On October 11th, 2023, a heap-based buffer overflow in curl was disclosed under the identifier CVE-2023-38545. The vulnerability affects libcurl 7.69.0 to and including 8.3.0. Vulnerable versions of libcurl may be embedded in existing applications. However, to reach the vulnerable code path, the application must be configured to utilize one of the SOCKS5 proxy modes and attempt to resolve a hostname with extraneous length.
In a controlled environment, reproducing the bug itself is trivial. Pictured below is a vulnerable version of curl requesting a hostname consisting of 10,000 A’s through a configured SOCKS5 proxy, resulting in memory corruption leading to a Segmentation fault.
In practice, the scope of the vulnerability is more nuanced. As noted above, curl must be configured to utilize a SOCK5 proxy to reach the vulnerable code path. If you run an application utilizing a vulnerable version of curl/libcurl that makes HTTP requests and an attacker can set the “http_proxy” environment variable, curl may automatically inherit that configuration, allowing the vulnerable code path to be reached (pictured below). Of course, this assumes that the attacker already has some level of privileged access to set these environment variables. At such a point that an attacker already has privileged access, leveraging this curl vulnerability is certainly not the easiest path to remote code execution.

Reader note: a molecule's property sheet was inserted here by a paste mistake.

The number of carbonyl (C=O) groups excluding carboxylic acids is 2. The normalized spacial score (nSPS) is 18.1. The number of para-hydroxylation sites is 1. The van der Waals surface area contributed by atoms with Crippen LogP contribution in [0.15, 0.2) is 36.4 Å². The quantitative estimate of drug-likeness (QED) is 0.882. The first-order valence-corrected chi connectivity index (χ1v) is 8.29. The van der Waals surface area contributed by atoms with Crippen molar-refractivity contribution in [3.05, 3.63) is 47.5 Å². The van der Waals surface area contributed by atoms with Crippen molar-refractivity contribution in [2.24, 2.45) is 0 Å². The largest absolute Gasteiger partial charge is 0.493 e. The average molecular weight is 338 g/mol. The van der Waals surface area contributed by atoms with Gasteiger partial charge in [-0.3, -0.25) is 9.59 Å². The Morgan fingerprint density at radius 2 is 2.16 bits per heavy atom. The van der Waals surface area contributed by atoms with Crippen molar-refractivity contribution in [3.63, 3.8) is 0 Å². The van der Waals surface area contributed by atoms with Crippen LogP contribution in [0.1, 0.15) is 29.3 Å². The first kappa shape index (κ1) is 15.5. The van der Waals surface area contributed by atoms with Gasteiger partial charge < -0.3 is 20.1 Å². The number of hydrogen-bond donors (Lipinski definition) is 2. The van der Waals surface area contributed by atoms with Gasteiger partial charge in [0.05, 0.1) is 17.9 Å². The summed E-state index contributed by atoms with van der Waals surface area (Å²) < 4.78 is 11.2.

Through the lens of “exploit-ability” in practical deployments of curl, few could be remotely triggered. After significant research, the GreyNoise Labs team was able to identify one such configuration scenario that we would be able to track and have created a tag for detecting it. In the unlikely event that more vulnerable-in-practice applications come to light in the coming days, the tag will be updated to capture the associated traffic.